Fairer Reporting Needed in Fight Against Indonesian Corruption: AJI
Bojonegoro, East Java. Indonesia’s much-lauded press freedoms have not been as beneficial in exposing graft as initially hoped, media experts said on Wednesday.
Muhammad Rudi Hartono, chairman of the Surabaya chapter of the Association of Independent Journalists (AJI), said the flourishing of media outlets in the years since the downfall of former President Suharto had only given rise to more problems.
“What press freedom essentially did was make it easier for people to get into the mass media business, which meant there was a lot more reporting on issues like corruption,” he said at a discussion in Bojonegoro on the media’s role in fighting corruption.
The problem, Rudi said, came from the lack of objectiveness among most of those new media outlets when reporting on corruption, many of which had corporate or political interests in reporting on certain cases or ignoring others.
“While we obviously need people to report on corruption, it takes a properly regulated, professional and consistent press corps to do this in such a way that the public and the government can act positively on those reports,” he said.
Muhammad Rochib, chairman of the AJI’s Bojonegoro chapter, agreed that press freedom had led to a dumbing-down in reporting over the years.
“That’s why the AJI is trying to advocate higher-quality reporting that is both informative and has an educational value for the public,” he said.
The AJI’s calls came just a day after the Press Council stressed the need for the public to keep an eye on the media in order to ensure higher standards of reporting and watch out for possible ethical violations.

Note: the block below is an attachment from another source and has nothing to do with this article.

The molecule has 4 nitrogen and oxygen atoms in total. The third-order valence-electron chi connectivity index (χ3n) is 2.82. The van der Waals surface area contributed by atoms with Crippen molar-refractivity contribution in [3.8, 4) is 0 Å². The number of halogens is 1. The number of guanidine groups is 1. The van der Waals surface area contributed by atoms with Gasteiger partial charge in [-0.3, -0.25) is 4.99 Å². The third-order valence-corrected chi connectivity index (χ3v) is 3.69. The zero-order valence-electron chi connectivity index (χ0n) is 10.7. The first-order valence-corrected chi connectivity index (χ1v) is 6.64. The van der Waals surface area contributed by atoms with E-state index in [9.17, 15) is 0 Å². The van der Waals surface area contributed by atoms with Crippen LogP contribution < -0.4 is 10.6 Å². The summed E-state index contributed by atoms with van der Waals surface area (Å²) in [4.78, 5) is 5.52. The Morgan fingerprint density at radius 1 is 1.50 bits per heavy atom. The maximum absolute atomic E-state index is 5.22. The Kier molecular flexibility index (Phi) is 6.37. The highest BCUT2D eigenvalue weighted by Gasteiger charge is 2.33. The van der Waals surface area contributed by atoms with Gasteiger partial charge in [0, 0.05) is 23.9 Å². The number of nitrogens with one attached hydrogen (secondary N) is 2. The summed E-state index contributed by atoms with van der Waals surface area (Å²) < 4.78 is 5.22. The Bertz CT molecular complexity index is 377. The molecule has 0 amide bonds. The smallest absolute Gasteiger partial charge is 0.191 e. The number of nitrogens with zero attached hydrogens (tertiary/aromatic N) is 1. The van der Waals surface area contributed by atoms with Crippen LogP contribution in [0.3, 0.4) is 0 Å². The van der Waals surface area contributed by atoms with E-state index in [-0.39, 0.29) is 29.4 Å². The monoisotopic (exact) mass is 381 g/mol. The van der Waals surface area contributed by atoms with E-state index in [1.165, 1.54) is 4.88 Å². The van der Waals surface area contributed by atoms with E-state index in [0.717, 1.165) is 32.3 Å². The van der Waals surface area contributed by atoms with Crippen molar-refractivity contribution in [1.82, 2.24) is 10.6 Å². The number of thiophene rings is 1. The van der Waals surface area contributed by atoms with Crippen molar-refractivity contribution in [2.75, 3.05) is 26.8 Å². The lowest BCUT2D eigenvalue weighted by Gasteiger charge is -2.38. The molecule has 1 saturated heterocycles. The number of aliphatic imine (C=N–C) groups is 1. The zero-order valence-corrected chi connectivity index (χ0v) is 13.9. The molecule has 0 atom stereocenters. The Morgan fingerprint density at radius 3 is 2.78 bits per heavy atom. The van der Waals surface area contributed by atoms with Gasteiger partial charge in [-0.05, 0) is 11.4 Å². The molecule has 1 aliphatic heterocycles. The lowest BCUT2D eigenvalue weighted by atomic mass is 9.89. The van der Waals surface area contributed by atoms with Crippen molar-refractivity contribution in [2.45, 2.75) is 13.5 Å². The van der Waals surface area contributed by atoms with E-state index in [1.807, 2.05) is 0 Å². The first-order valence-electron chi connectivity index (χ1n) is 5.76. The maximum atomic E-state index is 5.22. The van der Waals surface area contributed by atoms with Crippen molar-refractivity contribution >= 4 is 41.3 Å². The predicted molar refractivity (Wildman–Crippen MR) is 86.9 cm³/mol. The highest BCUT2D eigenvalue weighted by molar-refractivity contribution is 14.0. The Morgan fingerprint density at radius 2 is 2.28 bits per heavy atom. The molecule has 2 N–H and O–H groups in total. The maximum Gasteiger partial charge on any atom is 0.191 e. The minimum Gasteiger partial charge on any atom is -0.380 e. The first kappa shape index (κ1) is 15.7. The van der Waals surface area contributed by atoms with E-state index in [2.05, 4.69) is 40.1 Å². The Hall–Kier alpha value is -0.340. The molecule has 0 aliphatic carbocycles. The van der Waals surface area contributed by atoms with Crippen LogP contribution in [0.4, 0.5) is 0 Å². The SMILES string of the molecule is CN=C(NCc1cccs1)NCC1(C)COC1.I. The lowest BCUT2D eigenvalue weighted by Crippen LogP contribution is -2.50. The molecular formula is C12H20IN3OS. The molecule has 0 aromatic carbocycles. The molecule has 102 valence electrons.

“They must monitor the press and report any criminal violations or journalistic lapses to the council, so that we can achieve a professional press corps,” Muhammad Ridlo Eisy, the Press Council’s head of research, said at a discussion on Tuesday in Padang, West Sumatra.
He added that the public should always be critical of news reports because inaccuracies were known to crop up.
“They could be the result of a typographical error by the reporter or a lack of understanding of the issue,” he said. “In some cases, they could stem from the source lying to the reporter, or even from media owners with an interest in seeing the inaccuracy pushed through. Whatever the case, we need to have measures in place to filter out any inaccuracies in the news.”
Ridlo said the options open to the public for reporting poor journalism included exercising the right to respond through the same media, filing a complaint with the Press Council or filing a report with the police.
He added that public participation was necessary to groom a more professional press corps that was not beholden to corporate or political interests, which in turn would result in better-quality reporting.
Rudi stressed that despite its shortcomings, the country’s press freedom was essential and should never be repealed, and media outlets should never shy away from reporting on corruption as long as they have reasonable grounds.
Muhammad Yasir, head of the Bojonegoro chapter of the Indonesian Bar Association (Peradi), agreed that the press played an important role in exposing and helping resolve corruption cases. “The press is needed to keep a case in the public eye and push [police and prosecutors] to ensure due legal process,” he said at Wednesday’s discussion.